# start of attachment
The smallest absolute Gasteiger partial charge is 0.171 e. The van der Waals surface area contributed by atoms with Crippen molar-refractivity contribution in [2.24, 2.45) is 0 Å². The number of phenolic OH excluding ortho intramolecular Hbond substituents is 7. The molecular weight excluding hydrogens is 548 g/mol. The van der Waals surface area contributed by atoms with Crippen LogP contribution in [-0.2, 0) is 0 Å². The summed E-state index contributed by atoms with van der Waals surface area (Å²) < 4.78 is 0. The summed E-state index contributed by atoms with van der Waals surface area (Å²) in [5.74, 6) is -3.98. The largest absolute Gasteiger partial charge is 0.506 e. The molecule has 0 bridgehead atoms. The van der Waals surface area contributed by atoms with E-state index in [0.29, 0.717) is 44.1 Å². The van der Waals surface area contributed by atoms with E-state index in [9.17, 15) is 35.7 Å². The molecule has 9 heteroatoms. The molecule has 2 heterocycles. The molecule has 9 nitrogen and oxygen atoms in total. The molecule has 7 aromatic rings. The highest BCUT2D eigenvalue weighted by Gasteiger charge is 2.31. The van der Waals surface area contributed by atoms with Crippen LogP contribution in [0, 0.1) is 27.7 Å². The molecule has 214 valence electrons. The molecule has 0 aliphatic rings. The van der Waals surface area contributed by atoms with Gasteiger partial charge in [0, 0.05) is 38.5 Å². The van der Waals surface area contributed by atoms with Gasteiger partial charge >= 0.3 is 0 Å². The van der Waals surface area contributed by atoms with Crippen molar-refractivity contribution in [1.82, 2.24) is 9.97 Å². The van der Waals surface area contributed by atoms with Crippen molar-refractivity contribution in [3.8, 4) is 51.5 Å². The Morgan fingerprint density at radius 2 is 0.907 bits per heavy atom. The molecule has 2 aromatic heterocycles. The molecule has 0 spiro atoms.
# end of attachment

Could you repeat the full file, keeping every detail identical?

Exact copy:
The smallest absolute Gasteiger partial charge is 0.171 e. The van der Waals surface area contributed by atoms with Crippen molar-refractivity contribution in [2.24, 2.45) is 0 Å². The number of phenolic OH excluding ortho intramolecular Hbond substituents is 7. The molecular weight excluding hydrogens is 548 g/mol. The van der Waals surface area contributed by atoms with Crippen LogP contribution in [-0.2, 0) is 0 Å². The summed E-state index contributed by atoms with van der Waals surface area (Å²) < 4.78 is 0. The summed E-state index contributed by atoms with van der Waals surface area (Å²) in [5.74, 6) is -3.98. The largest absolute Gasteiger partial charge is 0.506 e. The molecule has 0 bridgehead atoms. The van der Waals surface area contributed by atoms with E-state index in [0.29, 0.717) is 44.1 Å². The van der Waals surface area contributed by atoms with E-state index in [9.17, 15) is 35.7 Å². The molecule has 9 heteroatoms. The molecule has 2 heterocycles. The molecule has 9 nitrogen and oxygen atoms in total. The molecule has 7 aromatic rings. The highest BCUT2D eigenvalue weighted by Gasteiger charge is 2.31. The van der Waals surface area contributed by atoms with Crippen LogP contribution in [0, 0.1) is 27.7 Å². The molecule has 214 valence electrons. The molecule has 0 aliphatic rings. The van der Waals surface area contributed by atoms with Gasteiger partial charge in [0, 0.05) is 38.5 Å². The van der Waals surface area contributed by atoms with Gasteiger partial charge >= 0.3 is 0 Å². The van der Waals surface area contributed by atoms with Crippen molar-refractivity contribution in [1.82, 2.24) is 9.97 Å². The van der Waals surface area contributed by atoms with Crippen molar-refractivity contribution in [3.8, 4) is 51.5 Å². The Morgan fingerprint density at radius 2 is 0.907 bits per heavy atom. The molecule has 2 aromatic heterocycles. The molecule has 0 spiro atoms.